Where We Stand: A Last Chance on Net Neutrality


The deadline for the vote in the Senate is June 12, and as of right now the resolution needs only one more vote to pass.

"On June 11, these unnecessary and harmful Internet regulations will be repealed and the bipartisan, light-touch approach that served the online world well for almost 20 years will be restored", said FCC Chairman Ajit Pai in a statement Thursday. "Are they protecting average consumers and middle class families or are they protecting the big, corporate and special interests?"

U.S. Sen. Ed Markey, D-Massachusetts, urged Congress Thursday to immediately act to protect "net neutrality" provisions, as the FCC announced it will officially roll back the Obama-era internet regulations next month.

The 1996 act allows Congress to overturn a federal agency rule by a simple majority vote in each chamber.

The FCC's announcement comes ahead of a Senate effort to overturn the repeal. Now all 48 Democratic Senators support the measure, along with Independent Angus King and Republican Susan Collins. All Democrats have signed on, as well as a Republican from Maine.

Democrats in the Senate have forced a vote on whether to uphold net neutrality regulations. Once a disapproval resolution is introduced in the Senate, it is referred to the relevant committee; in the case of the net neutrality resolution, that's the Committee on Commerce, Science, and Transportation.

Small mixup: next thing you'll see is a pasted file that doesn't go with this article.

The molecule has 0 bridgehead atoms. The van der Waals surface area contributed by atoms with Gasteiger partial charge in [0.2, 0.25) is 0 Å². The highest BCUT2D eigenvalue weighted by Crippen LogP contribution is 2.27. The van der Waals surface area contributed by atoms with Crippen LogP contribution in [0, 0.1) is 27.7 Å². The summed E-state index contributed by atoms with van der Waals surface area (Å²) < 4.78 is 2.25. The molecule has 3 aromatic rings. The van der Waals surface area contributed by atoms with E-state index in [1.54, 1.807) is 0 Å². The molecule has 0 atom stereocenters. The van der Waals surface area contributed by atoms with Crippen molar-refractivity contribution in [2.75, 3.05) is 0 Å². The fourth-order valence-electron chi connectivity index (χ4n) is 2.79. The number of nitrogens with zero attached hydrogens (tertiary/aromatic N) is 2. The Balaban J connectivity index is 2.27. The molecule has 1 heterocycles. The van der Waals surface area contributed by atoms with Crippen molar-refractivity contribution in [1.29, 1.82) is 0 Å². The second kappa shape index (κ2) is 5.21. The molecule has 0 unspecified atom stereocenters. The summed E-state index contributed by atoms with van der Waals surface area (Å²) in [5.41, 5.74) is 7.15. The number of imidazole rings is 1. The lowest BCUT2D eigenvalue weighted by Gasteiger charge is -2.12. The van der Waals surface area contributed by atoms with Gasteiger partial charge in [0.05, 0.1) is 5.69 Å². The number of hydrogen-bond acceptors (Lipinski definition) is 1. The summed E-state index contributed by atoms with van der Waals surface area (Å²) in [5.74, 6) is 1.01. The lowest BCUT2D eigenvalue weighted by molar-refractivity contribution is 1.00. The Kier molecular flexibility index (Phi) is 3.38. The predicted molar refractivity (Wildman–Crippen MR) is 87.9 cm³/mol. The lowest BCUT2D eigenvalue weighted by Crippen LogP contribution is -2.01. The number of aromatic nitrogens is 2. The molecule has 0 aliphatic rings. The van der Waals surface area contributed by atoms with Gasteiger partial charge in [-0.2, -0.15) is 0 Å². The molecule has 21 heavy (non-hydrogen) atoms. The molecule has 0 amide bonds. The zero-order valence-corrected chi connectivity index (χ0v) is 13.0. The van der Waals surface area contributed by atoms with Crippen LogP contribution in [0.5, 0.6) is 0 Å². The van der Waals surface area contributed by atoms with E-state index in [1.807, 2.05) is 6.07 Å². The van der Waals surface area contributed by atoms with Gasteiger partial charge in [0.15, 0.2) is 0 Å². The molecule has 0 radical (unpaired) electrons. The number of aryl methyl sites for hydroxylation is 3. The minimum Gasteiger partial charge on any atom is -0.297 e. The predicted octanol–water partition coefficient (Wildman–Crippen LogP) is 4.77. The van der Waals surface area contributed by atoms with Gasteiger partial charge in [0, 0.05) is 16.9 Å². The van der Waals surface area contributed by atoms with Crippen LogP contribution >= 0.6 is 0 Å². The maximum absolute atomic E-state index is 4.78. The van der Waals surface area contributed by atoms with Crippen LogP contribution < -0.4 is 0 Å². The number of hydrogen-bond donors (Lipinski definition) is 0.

If the Senate approves the measure, the measure would not likely pass the Republican-controlled House of Representatives or survive a veto by President Donald Trump. "Congress will spend the upcoming days on more political theater", Sen. Lisa Murkowski (R-AK), Sen. Basically, net neutrality was made to keep the internet equal - and prohibited prohibiting internet providers from blocking or throttling access to the web.

Absent those protections, ISPs such as AT&T, Comcast and Verizon (which owns HuffPost's parent company, Oath) could prioritize their own content at the expense of others.

A legal challenge was turned back by federal judges. They ignore the fact that the FCC already requires broadband providers to disclose their open internet practices and has returned authority to the Federal Trade Commission to police any deceptive or unfair practices of ISPs. It's fair to say that free speech, competition and innovation are all at risk if they succeed in ending net-neutrality rules, which ensured that content should be treated equally online.

In a statement Thursday, FCC Chairman Ajit Pai, a longtime opponent of network neutrality protections, hailed the impending change as a return to "the bipartisan, light-touch approach that served the online world well for almost 20 years" while bashing the old rules as "heavy-handed" and "outdated".